For Sunday: Alkan’s “Scherzetto” (op. 63, no. 47), played by Laurent Martin

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I was lucky to discover the music of Erik Satie when I was still in high school.  Since then, I’ve discovered that I have a real taste for the kind of odd disconsolate abbreviated keyboard music that Satie specialized in.  Chopin wrote some, and so did Schumann (and actually Mozart and Beethoven wrote a bit of it too!), and later Scriabin, and Glazunov, and Medtner, and Mompou.

 

 

But most especially Alkan.

 

 

Charles-Valentin Morhange Alkan was a French piano virtuoso of the mid-19th century.  He wrote very extraordinary music: etudes, sonatas, concerti.  Somewhere along the line, he became a recluse, and a Talmudic scholar.  The story goes that he was killed when he tried to take down a heavy volume of the Talmud from a high bookshelf, and the entire bookcase fell on him, crushing him to death.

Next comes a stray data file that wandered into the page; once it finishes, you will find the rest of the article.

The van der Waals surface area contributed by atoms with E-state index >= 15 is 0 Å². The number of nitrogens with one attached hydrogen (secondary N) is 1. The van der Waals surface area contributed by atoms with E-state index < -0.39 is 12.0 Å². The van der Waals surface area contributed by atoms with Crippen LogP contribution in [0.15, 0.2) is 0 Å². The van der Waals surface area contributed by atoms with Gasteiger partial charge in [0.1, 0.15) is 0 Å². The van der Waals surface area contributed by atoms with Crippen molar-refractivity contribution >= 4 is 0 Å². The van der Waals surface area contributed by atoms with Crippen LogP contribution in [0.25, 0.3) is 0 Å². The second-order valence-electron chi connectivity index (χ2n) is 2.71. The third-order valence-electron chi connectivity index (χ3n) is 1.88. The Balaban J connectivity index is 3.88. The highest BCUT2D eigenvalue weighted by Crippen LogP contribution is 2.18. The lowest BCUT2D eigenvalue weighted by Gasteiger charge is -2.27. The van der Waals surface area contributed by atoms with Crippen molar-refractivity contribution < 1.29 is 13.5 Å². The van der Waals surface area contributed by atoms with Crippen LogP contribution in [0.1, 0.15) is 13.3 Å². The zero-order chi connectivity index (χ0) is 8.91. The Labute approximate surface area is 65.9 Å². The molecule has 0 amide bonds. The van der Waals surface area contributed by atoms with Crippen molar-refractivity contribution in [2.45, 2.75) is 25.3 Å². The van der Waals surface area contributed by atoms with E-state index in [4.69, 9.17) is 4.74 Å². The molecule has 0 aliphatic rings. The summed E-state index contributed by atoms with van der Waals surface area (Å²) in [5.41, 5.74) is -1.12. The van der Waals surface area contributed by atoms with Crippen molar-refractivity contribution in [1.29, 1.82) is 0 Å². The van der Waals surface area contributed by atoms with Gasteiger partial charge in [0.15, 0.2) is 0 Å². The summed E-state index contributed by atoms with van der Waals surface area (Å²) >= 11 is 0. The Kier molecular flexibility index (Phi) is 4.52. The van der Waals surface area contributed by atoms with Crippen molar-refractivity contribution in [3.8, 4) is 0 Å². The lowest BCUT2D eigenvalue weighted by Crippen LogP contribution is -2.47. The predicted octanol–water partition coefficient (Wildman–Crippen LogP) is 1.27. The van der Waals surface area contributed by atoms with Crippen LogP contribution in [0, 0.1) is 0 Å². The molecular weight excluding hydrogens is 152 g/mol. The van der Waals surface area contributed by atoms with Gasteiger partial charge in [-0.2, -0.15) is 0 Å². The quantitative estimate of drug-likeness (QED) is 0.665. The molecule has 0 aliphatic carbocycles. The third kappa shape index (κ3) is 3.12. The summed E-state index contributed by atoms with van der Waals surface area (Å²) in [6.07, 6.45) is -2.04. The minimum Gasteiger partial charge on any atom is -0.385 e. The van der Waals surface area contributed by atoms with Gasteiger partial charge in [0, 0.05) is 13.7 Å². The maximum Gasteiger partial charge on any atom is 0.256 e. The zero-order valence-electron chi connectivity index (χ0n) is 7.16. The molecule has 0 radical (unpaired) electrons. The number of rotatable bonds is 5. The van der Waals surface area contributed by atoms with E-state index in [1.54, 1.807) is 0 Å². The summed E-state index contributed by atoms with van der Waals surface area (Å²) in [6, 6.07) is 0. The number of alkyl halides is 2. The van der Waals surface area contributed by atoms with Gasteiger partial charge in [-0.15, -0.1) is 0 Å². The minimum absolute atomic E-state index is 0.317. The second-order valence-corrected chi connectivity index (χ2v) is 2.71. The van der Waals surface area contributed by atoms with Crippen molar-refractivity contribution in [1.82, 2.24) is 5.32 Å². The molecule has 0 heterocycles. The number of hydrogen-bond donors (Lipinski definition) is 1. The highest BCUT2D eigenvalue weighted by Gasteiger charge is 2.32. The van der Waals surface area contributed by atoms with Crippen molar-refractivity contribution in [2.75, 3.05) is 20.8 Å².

Here is the 47th of the 49 sketches from his Opus 63 “Esquisses,” entitled “Scherzetto.”  It is a strange pianistic scherzo, full of peculiar gestures and loads of nervous energy.

 

 

Enjoy.

 

 

47_Motifs_(48)_for_piano_(‘Esquisses’),_Op._63.mp3 Listen on Posterous


 

 

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About Loren Williams
Gay, partnered, living in Providence, working at a local university. Loves: books, movies, TV. Comments and recriminations can be sent to futureworld@cox.net.

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